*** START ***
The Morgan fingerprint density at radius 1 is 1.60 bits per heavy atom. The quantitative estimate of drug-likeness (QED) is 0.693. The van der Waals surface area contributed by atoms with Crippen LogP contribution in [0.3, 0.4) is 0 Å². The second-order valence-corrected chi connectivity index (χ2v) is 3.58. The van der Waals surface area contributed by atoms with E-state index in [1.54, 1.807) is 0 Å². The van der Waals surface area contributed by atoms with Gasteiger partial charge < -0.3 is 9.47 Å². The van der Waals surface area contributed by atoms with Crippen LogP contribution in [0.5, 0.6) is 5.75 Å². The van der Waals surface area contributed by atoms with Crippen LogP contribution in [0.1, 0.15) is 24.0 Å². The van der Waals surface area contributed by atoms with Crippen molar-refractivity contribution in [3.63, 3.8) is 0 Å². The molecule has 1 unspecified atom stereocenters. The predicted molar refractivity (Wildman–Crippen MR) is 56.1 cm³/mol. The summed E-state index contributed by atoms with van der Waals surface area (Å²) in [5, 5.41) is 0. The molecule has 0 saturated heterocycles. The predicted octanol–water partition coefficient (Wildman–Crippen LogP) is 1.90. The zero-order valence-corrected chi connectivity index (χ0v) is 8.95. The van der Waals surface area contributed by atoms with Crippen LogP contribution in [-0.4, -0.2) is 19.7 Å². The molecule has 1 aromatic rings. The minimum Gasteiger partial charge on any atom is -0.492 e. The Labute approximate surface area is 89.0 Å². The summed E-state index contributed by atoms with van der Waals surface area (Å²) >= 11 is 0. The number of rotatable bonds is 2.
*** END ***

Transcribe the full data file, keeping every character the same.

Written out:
The Morgan fingerprint density at radius 1 is 1.60 bits per heavy atom. The quantitative estimate of drug-likeness (QED) is 0.693. The van der Waals surface area contributed by atoms with Crippen LogP contribution in [0.3, 0.4) is 0 Å². The second-order valence-corrected chi connectivity index (χ2v) is 3.58. The van der Waals surface area contributed by atoms with E-state index in [1.54, 1.807) is 0 Å². The van der Waals surface area contributed by atoms with Gasteiger partial charge < -0.3 is 9.47 Å². The van der Waals surface area contributed by atoms with Crippen LogP contribution in [0.5, 0.6) is 5.75 Å². The van der Waals surface area contributed by atoms with Crippen LogP contribution in [0.1, 0.15) is 24.0 Å². The van der Waals surface area contributed by atoms with Crippen molar-refractivity contribution in [3.63, 3.8) is 0 Å². The molecule has 1 unspecified atom stereocenters. The predicted molar refractivity (Wildman–Crippen MR) is 56.1 cm³/mol. The summed E-state index contributed by atoms with van der Waals surface area (Å²) in [5, 5.41) is 0. The molecule has 0 saturated heterocycles. The predicted octanol–water partition coefficient (Wildman–Crippen LogP) is 1.90. The zero-order valence-corrected chi connectivity index (χ0v) is 8.95. The van der Waals surface area contributed by atoms with Crippen LogP contribution in [-0.4, -0.2) is 19.7 Å². The molecule has 1 aromatic rings. The minimum Gasteiger partial charge on any atom is -0.492 e. The Labute approximate surface area is 89.0 Å². The summed E-state index contributed by atoms with van der Waals surface area (Å²) >= 11 is 0. The number of rotatable bonds is 2.